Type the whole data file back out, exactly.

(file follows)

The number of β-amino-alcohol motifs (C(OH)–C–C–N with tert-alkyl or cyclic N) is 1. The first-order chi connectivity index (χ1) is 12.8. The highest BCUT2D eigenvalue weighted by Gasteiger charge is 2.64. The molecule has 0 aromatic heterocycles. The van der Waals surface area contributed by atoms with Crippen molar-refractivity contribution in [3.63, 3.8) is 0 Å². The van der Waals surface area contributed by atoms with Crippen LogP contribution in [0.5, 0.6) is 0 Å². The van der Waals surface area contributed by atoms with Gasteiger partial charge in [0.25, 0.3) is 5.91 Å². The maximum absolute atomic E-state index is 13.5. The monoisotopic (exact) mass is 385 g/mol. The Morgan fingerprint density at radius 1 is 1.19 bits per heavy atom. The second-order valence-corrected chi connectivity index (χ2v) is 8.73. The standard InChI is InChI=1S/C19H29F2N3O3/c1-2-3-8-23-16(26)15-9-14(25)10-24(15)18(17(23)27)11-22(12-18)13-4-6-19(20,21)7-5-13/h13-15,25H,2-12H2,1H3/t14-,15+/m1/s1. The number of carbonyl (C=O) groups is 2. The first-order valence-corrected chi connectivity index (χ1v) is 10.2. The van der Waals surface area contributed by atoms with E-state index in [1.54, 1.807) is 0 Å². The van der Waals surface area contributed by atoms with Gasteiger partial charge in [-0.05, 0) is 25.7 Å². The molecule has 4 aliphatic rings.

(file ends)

The number of β-amino-alcohol motifs (C(OH)–C–C–N with tert-alkyl or cyclic N) is 1. The first-order chi connectivity index (χ1) is 12.8. The highest BCUT2D eigenvalue weighted by Gasteiger charge is 2.64. The molecule has 0 aromatic heterocycles. The van der Waals surface area contributed by atoms with Crippen molar-refractivity contribution in [3.63, 3.8) is 0 Å². The van der Waals surface area contributed by atoms with Crippen LogP contribution in [0.5, 0.6) is 0 Å². The van der Waals surface area contributed by atoms with Gasteiger partial charge in [0.25, 0.3) is 5.91 Å². The maximum absolute atomic E-state index is 13.5. The monoisotopic (exact) mass is 385 g/mol. The Morgan fingerprint density at radius 1 is 1.19 bits per heavy atom. The second-order valence-corrected chi connectivity index (χ2v) is 8.73. The standard InChI is InChI=1S/C19H29F2N3O3/c1-2-3-8-23-16(26)15-9-14(25)10-24(15)18(17(23)27)11-22(12-18)13-4-6-19(20,21)7-5-13/h13-15,25H,2-12H2,1H3/t14-,15+/m1/s1. The number of carbonyl (C=O) groups is 2. The first-order valence-corrected chi connectivity index (χ1v) is 10.2. The van der Waals surface area contributed by atoms with E-state index in [1.54, 1.807) is 0 Å². The van der Waals surface area contributed by atoms with Gasteiger partial charge in [-0.05, 0) is 25.7 Å². The molecule has 4 aliphatic rings.